SEOUL, October 3 (Reuters) – North Korea said on Sunday that the United Nations Security Council is applying double standards on military activities between UN member states, state media KCNA said, amid international criticism of its recent missile tests.
The council met behind closed doors on Friday at the request of the United States and other countries regarding the northern missile launches.
The meeting took place a day after Pyongyang fired a newly developed anti-aircraft missile, the latest in a recent series of weapons tests that included the launch of an unprecedented hypersonic missile, ballistic missiles and a missile from cruise with potential nuclear capabilities.
Jo Chol Su, director of the Department of International Organizations at the North Korean Foreign Ministry, said the Security Council meeting signified “open ignorance and wanton encroachment” on his sovereignty and a “grave and intolerable provocation.”
Jo accused the Council of double standards because it remains silent on joint US military exercises and weapons testing with allies, while challenging the North’s “self-defense” activities.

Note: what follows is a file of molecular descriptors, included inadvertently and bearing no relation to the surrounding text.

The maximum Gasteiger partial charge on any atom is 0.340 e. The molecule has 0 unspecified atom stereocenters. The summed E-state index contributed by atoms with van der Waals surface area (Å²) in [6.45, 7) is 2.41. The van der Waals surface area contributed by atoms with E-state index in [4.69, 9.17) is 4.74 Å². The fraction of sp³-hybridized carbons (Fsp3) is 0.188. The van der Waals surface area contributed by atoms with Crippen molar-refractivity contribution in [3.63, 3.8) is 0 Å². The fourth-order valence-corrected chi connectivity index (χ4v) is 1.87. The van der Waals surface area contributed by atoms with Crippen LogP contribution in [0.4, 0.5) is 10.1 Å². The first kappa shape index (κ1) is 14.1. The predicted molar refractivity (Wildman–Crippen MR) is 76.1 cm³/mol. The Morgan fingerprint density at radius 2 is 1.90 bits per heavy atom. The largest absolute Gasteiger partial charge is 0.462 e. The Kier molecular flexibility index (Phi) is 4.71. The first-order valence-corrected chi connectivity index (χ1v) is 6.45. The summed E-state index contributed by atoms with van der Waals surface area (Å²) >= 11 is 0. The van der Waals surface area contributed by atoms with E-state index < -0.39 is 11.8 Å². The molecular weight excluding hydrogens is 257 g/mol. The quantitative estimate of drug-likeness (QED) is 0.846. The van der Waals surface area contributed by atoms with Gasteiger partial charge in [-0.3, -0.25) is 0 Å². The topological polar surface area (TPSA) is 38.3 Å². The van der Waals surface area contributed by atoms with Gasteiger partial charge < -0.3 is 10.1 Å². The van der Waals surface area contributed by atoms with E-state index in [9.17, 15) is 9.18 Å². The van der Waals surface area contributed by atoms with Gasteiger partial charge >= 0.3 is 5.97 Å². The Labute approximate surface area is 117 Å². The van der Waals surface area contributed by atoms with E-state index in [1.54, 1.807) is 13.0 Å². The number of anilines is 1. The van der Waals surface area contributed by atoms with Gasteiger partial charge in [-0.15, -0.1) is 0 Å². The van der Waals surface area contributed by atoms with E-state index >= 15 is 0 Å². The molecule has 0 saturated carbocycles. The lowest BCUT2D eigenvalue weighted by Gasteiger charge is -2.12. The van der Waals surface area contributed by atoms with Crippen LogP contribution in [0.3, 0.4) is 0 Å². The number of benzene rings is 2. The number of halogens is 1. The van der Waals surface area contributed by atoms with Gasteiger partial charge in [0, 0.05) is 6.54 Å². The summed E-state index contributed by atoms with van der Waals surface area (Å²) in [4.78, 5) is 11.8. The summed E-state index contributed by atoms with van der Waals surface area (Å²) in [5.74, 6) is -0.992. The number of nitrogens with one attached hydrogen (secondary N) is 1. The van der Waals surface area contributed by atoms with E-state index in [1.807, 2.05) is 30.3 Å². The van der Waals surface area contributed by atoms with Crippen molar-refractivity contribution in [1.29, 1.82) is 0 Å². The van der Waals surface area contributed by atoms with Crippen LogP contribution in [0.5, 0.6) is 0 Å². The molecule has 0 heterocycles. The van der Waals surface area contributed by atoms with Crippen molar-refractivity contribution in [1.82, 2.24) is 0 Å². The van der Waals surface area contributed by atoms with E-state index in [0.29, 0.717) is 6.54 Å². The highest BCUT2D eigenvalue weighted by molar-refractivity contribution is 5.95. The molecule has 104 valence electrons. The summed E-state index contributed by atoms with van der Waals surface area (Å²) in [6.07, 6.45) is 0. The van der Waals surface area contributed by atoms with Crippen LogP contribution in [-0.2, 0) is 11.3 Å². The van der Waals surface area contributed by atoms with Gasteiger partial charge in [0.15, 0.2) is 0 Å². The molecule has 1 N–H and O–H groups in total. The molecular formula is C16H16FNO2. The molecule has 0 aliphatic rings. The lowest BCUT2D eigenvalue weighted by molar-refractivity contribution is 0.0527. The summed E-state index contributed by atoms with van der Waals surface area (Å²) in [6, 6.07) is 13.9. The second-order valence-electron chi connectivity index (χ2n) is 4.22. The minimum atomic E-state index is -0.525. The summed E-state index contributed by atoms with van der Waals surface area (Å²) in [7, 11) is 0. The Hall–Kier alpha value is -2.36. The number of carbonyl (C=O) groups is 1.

“This is a denial of impartiality, objectivity and balance, lifelines for UN activities, and a clear manifestation of the double-play standard,” Jo said in a statement. broadcast by the official KCNA news agency.
Jo warned that the council could face consequences if it continues to violate northern sovereignty “with the double-play stick” and rely on “the American-style robber way of thinking and judgment” .
Pyongyang has said in recent weeks that its weapons tests are aimed at boosting its defense capabilities as other countries are doing, accusing Washington and Seoul of “double standards” and “hostile policies” towards it.
The tests underscored how the reclusive state has consistently developed increasingly sophisticated weapons, raising the stakes in stalled talks to dismantle its nuclear and missile programs in return for US sanctions relief.
The United States criticized the launches as “destabilizing” and posing regional threats, but said it had no hostile intentions towards North Korea, urging it to accept offers to resume negotiations.
White House spokeswoman Jen Psaki said on Friday that Washington remained ready to discuss a “full range of issues.”
“We have made specific proposals for talks with the North Koreans, but have not received a response so far,” she told reporters.
Reporting by Hyonhee Shin; Editing by William Mallard and Michael Perry
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